Monday, May 28, 2018

Why Creators (in General) Aren't Your Friends


Friend and collaborator and kouhai and overall smol Ginger Hoesly sent me a hell of a video the other day. It hails from ChaseFace, a YouTuber with whom I'm unfamiliar, and it's a half-hour ramble on the way indie creators tend to be observed and treated by their fan base.

For those with a half hour to spare, I'll just leave it right here:


For those with (understandably) no such available time, I'll summarize:

ChaseFace touches on something I was unaware was a wide-spanning thing and not just a Personal Issue: the in-built concern creators have that, if you come to them being extremely friendly and enthusiastic, You Want Something. And, from there, he details the shields we put up to protect ourselves from the inevitable fallout of people who Want Something, don't get it, and suddenly begin to hate us.

Now, this sounds like an absolutely awful thing to say. And believe me, it's an awful thing to think. I am not (in my perception) popular or famous. The most notice I've gotten is that frickin' pigeon meme, which was mostly me typesetting an accurate translation of someone else's words.

But occasionally I will get this. I'll see someone who's super enthusiastic, super friendly, and also in my field in some respect. And all these little warning bells start going off. Because they remind me in some way of some previous incident (and there've been plenty) where everything went wrong and I got screwed out of time or money or general respect.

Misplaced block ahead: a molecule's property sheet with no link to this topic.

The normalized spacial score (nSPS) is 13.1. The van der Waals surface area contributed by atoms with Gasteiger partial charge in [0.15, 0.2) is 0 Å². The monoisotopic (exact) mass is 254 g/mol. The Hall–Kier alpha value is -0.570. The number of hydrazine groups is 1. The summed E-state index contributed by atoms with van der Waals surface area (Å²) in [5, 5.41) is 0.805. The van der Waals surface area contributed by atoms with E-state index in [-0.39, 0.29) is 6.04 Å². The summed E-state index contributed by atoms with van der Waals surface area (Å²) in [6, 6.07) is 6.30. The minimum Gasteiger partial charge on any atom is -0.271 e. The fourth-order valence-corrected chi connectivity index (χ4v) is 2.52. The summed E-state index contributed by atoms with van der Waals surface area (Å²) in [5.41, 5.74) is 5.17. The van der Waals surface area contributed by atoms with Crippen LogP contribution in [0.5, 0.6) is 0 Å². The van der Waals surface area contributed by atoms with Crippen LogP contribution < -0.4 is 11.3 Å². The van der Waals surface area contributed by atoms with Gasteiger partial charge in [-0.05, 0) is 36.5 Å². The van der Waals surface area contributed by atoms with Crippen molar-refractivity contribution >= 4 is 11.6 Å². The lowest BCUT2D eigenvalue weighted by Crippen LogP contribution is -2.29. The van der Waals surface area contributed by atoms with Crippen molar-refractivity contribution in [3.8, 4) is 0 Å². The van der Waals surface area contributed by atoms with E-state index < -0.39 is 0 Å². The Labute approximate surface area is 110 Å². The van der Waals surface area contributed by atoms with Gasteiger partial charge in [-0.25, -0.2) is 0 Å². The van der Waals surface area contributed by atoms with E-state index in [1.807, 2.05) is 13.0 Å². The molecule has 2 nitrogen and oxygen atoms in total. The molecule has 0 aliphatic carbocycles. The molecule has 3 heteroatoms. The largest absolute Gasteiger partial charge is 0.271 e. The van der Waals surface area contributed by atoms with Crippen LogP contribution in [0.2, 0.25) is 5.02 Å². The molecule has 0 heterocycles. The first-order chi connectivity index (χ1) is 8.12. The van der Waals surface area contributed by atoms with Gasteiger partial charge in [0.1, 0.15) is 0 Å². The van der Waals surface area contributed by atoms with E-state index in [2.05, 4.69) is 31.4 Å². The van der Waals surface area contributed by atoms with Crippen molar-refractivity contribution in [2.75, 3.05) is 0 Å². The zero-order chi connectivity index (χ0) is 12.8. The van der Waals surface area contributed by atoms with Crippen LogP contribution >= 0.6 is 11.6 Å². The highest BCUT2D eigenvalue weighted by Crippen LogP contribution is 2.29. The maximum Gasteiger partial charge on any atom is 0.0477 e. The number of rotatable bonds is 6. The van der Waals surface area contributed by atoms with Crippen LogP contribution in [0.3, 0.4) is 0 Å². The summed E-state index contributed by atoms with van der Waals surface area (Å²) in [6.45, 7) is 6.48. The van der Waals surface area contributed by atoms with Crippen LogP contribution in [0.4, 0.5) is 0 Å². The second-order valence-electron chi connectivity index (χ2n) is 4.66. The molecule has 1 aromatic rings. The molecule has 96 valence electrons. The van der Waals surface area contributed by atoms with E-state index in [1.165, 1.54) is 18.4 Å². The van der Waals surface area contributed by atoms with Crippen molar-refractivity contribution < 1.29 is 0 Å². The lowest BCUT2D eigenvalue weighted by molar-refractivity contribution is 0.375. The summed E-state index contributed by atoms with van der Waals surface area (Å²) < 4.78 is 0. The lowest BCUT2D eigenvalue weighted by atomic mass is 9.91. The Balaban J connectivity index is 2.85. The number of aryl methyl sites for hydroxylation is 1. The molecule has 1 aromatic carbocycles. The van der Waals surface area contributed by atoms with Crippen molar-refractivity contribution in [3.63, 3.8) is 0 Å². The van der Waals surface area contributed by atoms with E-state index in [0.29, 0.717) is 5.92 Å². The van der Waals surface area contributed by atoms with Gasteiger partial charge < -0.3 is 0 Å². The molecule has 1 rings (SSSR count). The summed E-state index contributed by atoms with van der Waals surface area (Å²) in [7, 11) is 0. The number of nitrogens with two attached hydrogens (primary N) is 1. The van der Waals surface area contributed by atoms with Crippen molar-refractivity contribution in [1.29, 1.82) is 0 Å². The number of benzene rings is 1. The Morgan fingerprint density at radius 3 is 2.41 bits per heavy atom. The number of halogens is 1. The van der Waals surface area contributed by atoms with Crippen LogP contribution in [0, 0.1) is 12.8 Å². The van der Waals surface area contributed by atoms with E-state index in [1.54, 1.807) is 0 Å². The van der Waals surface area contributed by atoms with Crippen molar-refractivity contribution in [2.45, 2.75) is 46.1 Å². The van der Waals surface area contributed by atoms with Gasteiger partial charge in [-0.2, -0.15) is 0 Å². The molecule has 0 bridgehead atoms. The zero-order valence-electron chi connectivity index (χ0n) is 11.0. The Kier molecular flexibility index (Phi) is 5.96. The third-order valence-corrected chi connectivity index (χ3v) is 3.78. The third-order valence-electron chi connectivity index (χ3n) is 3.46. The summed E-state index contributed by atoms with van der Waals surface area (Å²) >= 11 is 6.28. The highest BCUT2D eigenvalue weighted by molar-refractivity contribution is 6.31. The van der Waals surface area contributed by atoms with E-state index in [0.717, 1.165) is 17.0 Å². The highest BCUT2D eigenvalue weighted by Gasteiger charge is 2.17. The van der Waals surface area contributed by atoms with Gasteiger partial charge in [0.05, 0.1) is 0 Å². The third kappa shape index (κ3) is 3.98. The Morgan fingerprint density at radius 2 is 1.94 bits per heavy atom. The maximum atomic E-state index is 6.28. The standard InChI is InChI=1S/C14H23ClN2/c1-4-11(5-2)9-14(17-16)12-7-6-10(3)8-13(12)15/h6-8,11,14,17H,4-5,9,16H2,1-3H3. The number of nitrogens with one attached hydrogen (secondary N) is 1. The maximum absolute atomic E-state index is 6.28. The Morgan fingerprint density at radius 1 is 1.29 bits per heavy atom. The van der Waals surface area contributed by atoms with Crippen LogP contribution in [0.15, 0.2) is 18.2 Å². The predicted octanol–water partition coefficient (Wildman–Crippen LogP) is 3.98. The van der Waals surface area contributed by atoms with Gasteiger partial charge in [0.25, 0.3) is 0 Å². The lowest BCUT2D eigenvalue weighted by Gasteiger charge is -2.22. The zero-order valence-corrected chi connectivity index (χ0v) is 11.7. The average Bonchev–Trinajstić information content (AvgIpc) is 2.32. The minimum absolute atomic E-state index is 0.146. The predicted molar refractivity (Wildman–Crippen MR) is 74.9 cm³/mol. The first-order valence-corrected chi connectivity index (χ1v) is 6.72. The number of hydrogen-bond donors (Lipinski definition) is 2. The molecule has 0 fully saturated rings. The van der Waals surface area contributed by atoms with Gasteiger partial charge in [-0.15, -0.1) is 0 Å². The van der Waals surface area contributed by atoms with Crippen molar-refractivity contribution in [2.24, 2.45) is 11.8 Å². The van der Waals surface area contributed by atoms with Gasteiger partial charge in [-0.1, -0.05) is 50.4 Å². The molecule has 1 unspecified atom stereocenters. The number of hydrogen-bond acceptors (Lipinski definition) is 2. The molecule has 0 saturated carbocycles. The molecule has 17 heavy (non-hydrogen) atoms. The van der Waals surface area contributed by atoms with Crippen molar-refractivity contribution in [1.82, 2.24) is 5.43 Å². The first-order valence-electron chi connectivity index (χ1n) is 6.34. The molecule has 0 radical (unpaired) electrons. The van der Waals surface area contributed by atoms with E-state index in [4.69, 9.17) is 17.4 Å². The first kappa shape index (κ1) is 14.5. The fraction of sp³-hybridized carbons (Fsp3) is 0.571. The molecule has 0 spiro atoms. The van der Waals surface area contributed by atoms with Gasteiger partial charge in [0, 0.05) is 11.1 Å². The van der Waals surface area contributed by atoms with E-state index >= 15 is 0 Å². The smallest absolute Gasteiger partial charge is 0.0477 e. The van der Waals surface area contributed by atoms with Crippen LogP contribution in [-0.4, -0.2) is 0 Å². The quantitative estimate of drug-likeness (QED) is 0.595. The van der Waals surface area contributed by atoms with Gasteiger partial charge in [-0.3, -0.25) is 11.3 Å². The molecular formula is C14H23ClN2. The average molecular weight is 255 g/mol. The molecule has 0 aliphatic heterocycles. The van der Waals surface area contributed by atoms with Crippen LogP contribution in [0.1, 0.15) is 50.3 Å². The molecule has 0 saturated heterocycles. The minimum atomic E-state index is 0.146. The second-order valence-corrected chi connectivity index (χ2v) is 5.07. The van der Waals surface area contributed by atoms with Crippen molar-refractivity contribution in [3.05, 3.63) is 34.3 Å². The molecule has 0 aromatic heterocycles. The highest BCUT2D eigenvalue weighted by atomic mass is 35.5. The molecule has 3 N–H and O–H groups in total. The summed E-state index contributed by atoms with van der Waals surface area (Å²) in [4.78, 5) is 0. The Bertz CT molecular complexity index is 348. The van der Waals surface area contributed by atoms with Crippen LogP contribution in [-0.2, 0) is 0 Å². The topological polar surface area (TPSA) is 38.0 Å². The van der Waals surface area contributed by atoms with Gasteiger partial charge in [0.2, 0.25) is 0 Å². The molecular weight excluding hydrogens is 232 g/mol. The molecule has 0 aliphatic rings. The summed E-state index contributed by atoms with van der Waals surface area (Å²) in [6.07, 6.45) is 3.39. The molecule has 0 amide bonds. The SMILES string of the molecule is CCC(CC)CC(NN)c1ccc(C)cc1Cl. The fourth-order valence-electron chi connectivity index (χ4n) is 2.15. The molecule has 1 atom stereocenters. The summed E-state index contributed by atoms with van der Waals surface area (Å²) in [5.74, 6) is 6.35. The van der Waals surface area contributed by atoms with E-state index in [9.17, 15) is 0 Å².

Anyone who works a job of any note (or, in my case, minimal note) will have this happen to at least some degree. And you get to a point where, like ChaseFace says, the shield just goes up. Because you know. Because you sense it. When someone gives me repeated overstated love and praise and their Twitter account mentions it's their dream to work for a company I work for, the antennae tweak a little bit.

And you know what? It sucks. Because I am 1000% certain that there really are kind, decent, generous, enthusiastic people out there who don't want a damn thing. In fact, I know there are. I've met them. I've made friends with them.


Combine social anxiety with these previous experiences, and you've got a nasty cocktail -- which I freely acknowledge. Getting to know people when your first impression of them is that Very Specific One that you've come to distrust is rough. And you want to allow leeway because, hey, you could be wrong. But you weren't wrong last time. Or the time before.

ChaseFace covers all the "what ifs" of this admirably in his video. The fact that the Internet does a piss-poor job of conveying what we mean in text, the fact that some people have difficulty expressing themselves in an understandable way even in person. That's all covered, and it's why I like this video. It wasn't just a chance for me to sit there and go "Yeah! It's everyone else who's wrong!" It very much is a reality check, and a reminder that we aren't always right.